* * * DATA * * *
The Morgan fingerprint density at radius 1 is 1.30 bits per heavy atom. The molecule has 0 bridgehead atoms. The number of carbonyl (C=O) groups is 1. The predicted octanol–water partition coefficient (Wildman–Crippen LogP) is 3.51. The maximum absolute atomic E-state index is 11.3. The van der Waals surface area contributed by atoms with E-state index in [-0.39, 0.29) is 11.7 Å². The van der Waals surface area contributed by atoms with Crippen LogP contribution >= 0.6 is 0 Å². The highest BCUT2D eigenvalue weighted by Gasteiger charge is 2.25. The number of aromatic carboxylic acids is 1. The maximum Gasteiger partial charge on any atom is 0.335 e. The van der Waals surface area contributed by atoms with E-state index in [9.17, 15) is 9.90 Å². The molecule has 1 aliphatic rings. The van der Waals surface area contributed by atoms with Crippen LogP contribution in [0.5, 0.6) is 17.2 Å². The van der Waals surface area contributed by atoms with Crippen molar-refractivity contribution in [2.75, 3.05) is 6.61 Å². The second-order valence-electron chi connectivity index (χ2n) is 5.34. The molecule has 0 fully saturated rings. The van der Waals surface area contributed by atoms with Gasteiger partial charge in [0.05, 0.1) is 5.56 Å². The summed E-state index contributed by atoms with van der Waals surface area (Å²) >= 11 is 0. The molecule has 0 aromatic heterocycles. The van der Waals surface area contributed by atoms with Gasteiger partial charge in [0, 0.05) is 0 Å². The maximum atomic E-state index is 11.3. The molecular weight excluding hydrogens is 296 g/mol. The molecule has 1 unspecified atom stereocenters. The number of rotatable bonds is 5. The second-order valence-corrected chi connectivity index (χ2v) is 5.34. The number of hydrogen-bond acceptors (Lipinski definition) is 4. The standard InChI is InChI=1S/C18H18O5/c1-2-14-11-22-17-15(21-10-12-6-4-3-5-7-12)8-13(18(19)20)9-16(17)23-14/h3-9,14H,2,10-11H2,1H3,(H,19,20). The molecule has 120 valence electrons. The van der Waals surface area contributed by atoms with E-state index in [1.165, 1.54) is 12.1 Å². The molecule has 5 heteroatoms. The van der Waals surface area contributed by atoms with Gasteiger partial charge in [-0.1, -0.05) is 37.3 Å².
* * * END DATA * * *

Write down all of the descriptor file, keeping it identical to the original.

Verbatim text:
The Morgan fingerprint density at radius 1 is 1.30 bits per heavy atom. The molecule has 0 bridgehead atoms. The number of carbonyl (C=O) groups is 1. The predicted octanol–water partition coefficient (Wildman–Crippen LogP) is 3.51. The maximum absolute atomic E-state index is 11.3. The van der Waals surface area contributed by atoms with E-state index in [-0.39, 0.29) is 11.7 Å². The van der Waals surface area contributed by atoms with Crippen LogP contribution >= 0.6 is 0 Å². The highest BCUT2D eigenvalue weighted by Gasteiger charge is 2.25. The number of aromatic carboxylic acids is 1. The maximum Gasteiger partial charge on any atom is 0.335 e. The van der Waals surface area contributed by atoms with E-state index in [9.17, 15) is 9.90 Å². The molecule has 1 aliphatic rings. The van der Waals surface area contributed by atoms with Crippen LogP contribution in [0.5, 0.6) is 17.2 Å². The van der Waals surface area contributed by atoms with Crippen molar-refractivity contribution in [2.75, 3.05) is 6.61 Å². The second-order valence-electron chi connectivity index (χ2n) is 5.34. The molecule has 0 fully saturated rings. The van der Waals surface area contributed by atoms with Gasteiger partial charge in [0.05, 0.1) is 5.56 Å². The summed E-state index contributed by atoms with van der Waals surface area (Å²) >= 11 is 0. The molecule has 0 aromatic heterocycles. The van der Waals surface area contributed by atoms with Gasteiger partial charge in [0, 0.05) is 0 Å². The maximum atomic E-state index is 11.3. The molecular weight excluding hydrogens is 296 g/mol. The molecule has 1 unspecified atom stereocenters. The number of rotatable bonds is 5. The second-order valence-corrected chi connectivity index (χ2v) is 5.34. The number of hydrogen-bond acceptors (Lipinski definition) is 4. The standard InChI is InChI=1S/C18H18O5/c1-2-14-11-22-17-15(21-10-12-6-4-3-5-7-12)8-13(18(19)20)9-16(17)23-14/h3-9,14H,2,10-11H2,1H3,(H,19,20). The molecule has 120 valence electrons. The van der Waals surface area contributed by atoms with E-state index in [1.165, 1.54) is 12.1 Å². The molecule has 5 heteroatoms. The van der Waals surface area contributed by atoms with Gasteiger partial charge in [-0.1, -0.05) is 37.3 Å².